In May 1995, an employee at a garment manufacturing facility, located in a rural community, was diagnosed with cavitary tuberculosis TB. Because the initial contact investigation of family and friends identified a large number of persons with positive tuberculin skin tests TST indicating infection with Mycobacterium tuberculosis, the bacteria that causes TB, the investigation was extended to all coworkers at the plant. In June 1995, the Division of Tuberculosis Elimination DTBE, National Center for HIV, STD, and TB Prevention NCHSTP, Centers for Disease Control and Prevention CDC) was asked to assist the state and local health departments with the investigation. TST screening identified positive skin tests among 75 percent of the work force (174 of 233 workers tested, with documented TST conversions among 30 (17%) workers. In July 1995, the DTBE, NCHSTP, requested assistance from the National Institute for Occupational Safety and Health NIOSH in evaluating the ventilation system at the plant. NIOSH investigators performed an initial evaluation to measure air flow rates and assess air movement within the plant. Because of the unusually high number of positive skin tests found among the employees, a more indepth ventilation assessment was made to document conditions that probably occurred during the period of time the employee with TB was infectious. This involved a tracer gas evaluation to quantify the extent and speed of contaminant dispersion and contaminant removal rate. Sulfur hexafluoride was used as the tracer.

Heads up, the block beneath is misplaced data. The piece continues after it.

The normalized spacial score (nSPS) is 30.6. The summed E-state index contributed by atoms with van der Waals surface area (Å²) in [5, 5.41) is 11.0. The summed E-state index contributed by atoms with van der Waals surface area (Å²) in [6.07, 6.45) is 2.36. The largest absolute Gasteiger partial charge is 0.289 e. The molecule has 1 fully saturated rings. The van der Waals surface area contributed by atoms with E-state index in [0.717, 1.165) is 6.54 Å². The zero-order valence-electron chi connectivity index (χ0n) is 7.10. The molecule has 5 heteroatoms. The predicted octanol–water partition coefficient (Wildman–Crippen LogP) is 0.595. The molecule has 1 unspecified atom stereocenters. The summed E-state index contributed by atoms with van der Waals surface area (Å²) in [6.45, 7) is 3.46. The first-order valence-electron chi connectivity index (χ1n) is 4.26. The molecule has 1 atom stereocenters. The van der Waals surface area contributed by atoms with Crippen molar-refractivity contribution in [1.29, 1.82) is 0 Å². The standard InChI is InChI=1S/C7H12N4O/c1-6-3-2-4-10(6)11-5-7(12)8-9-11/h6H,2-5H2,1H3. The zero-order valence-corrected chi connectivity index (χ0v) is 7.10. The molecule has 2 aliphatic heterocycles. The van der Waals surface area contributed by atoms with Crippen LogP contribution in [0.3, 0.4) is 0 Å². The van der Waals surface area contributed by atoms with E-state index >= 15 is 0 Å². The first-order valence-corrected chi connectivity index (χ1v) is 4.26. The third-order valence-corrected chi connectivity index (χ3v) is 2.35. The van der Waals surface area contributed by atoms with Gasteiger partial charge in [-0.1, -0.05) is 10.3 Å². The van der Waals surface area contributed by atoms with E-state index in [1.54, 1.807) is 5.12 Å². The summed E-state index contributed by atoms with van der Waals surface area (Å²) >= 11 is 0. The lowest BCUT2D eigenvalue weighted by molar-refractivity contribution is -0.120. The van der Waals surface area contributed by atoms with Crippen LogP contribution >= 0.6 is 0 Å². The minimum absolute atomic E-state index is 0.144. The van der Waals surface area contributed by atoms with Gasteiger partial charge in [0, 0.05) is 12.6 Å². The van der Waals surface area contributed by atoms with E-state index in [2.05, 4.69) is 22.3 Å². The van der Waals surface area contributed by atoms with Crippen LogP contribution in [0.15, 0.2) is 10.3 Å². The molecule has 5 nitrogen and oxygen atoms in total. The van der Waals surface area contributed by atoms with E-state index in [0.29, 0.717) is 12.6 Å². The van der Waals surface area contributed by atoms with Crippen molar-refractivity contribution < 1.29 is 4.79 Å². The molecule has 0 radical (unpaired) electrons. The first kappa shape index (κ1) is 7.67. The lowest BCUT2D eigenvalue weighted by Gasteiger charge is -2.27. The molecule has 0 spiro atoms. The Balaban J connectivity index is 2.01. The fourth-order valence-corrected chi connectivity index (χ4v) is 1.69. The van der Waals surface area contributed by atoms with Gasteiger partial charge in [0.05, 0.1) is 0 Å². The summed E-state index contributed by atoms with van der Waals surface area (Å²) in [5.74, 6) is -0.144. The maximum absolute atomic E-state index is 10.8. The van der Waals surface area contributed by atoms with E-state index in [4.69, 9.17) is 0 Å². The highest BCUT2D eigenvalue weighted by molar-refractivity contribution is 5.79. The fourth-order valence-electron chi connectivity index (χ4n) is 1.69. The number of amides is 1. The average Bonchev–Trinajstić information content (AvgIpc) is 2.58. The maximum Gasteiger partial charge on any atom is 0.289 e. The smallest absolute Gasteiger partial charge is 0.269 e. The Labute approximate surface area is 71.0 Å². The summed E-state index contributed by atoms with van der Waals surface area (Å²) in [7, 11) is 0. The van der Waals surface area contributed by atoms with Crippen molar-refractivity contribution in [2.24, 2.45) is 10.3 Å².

Airborne-particles; Ventilation; Garment-workers; Skin-tests; Bacteria; Pulmonary-disorders; Immune-system; Respiratory-system-disorders; Pulmonary-system-disorders; Infectious-diseases; Lung-disease; Lung-disorders; Disease-transmission; Bacterial-disease; Bacterial-infections; Air-flow; Air-monitoring; Particle-aerodynamics; Medical-screening
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